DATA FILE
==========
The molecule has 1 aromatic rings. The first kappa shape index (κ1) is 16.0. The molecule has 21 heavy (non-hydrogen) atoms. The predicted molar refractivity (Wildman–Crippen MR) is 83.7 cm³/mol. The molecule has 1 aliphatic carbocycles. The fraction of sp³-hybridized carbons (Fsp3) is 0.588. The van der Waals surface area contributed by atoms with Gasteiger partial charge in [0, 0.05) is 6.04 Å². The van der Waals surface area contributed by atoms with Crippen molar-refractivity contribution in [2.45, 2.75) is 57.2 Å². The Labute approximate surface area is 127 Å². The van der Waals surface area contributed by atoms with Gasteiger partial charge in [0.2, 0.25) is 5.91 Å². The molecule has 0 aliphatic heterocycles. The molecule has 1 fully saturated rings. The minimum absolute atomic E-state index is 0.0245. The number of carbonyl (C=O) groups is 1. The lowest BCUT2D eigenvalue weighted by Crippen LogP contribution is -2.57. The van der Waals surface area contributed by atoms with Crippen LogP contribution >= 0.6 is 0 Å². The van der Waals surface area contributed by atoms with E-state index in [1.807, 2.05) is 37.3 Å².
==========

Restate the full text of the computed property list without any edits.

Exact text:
The molecule has 1 aromatic rings. The first kappa shape index (κ1) is 16.0. The molecule has 21 heavy (non-hydrogen) atoms. The predicted molar refractivity (Wildman–Crippen MR) is 83.7 cm³/mol. The molecule has 1 aliphatic carbocycles. The fraction of sp³-hybridized carbons (Fsp3) is 0.588. The van der Waals surface area contributed by atoms with Gasteiger partial charge in [0, 0.05) is 6.04 Å². The van der Waals surface area contributed by atoms with Crippen molar-refractivity contribution in [2.45, 2.75) is 57.2 Å². The Labute approximate surface area is 127 Å². The van der Waals surface area contributed by atoms with Gasteiger partial charge in [0.2, 0.25) is 5.91 Å². The molecule has 0 aliphatic heterocycles. The molecule has 1 fully saturated rings. The minimum absolute atomic E-state index is 0.0245. The number of carbonyl (C=O) groups is 1. The lowest BCUT2D eigenvalue weighted by Crippen LogP contribution is -2.57. The van der Waals surface area contributed by atoms with Crippen LogP contribution >= 0.6 is 0 Å². The van der Waals surface area contributed by atoms with E-state index in [1.807, 2.05) is 37.3 Å².